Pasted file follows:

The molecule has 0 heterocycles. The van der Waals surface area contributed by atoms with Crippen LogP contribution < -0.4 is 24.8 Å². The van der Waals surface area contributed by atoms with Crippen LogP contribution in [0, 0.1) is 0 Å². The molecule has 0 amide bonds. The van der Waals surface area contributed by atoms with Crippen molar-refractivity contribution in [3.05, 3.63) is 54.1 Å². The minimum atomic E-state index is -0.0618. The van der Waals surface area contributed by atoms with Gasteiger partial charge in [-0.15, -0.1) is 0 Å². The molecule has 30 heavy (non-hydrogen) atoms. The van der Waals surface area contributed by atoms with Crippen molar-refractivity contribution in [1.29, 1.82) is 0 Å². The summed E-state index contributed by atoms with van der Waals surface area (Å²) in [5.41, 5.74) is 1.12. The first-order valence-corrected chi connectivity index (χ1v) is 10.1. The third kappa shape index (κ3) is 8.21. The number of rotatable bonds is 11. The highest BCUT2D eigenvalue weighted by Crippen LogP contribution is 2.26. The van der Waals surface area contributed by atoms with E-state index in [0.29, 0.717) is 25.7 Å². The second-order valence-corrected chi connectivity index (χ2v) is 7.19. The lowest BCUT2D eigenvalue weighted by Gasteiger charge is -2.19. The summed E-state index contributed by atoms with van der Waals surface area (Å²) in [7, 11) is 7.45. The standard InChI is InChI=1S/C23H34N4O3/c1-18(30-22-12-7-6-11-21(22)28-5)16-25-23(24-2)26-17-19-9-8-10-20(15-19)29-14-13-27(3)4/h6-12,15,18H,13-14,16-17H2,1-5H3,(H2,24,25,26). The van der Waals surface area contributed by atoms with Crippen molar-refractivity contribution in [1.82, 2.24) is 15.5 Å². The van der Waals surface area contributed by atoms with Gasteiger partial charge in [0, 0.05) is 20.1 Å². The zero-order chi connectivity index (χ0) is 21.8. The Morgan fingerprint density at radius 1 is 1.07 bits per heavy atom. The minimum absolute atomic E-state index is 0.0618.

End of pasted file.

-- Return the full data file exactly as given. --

The molecule has 0 heterocycles. The van der Waals surface area contributed by atoms with Crippen LogP contribution < -0.4 is 24.8 Å². The van der Waals surface area contributed by atoms with Crippen LogP contribution in [0, 0.1) is 0 Å². The molecule has 0 amide bonds. The van der Waals surface area contributed by atoms with Crippen molar-refractivity contribution in [3.05, 3.63) is 54.1 Å². The minimum atomic E-state index is -0.0618. The van der Waals surface area contributed by atoms with Gasteiger partial charge in [-0.15, -0.1) is 0 Å². The molecule has 30 heavy (non-hydrogen) atoms. The van der Waals surface area contributed by atoms with Crippen molar-refractivity contribution in [1.29, 1.82) is 0 Å². The summed E-state index contributed by atoms with van der Waals surface area (Å²) in [5.41, 5.74) is 1.12. The first-order valence-corrected chi connectivity index (χ1v) is 10.1. The third kappa shape index (κ3) is 8.21. The number of rotatable bonds is 11. The highest BCUT2D eigenvalue weighted by Crippen LogP contribution is 2.26. The van der Waals surface area contributed by atoms with E-state index in [0.29, 0.717) is 25.7 Å². The second-order valence-corrected chi connectivity index (χ2v) is 7.19. The lowest BCUT2D eigenvalue weighted by Gasteiger charge is -2.19. The summed E-state index contributed by atoms with van der Waals surface area (Å²) in [7, 11) is 7.45. The standard InChI is InChI=1S/C23H34N4O3/c1-18(30-22-12-7-6-11-21(22)28-5)16-25-23(24-2)26-17-19-9-8-10-20(15-19)29-14-13-27(3)4/h6-12,15,18H,13-14,16-17H2,1-5H3,(H2,24,25,26). The van der Waals surface area contributed by atoms with Crippen molar-refractivity contribution in [1.82, 2.24) is 15.5 Å². The van der Waals surface area contributed by atoms with Gasteiger partial charge in [0, 0.05) is 20.1 Å². The zero-order chi connectivity index (χ0) is 21.8. The Morgan fingerprint density at radius 1 is 1.07 bits per heavy atom. The minimum absolute atomic E-state index is 0.0618.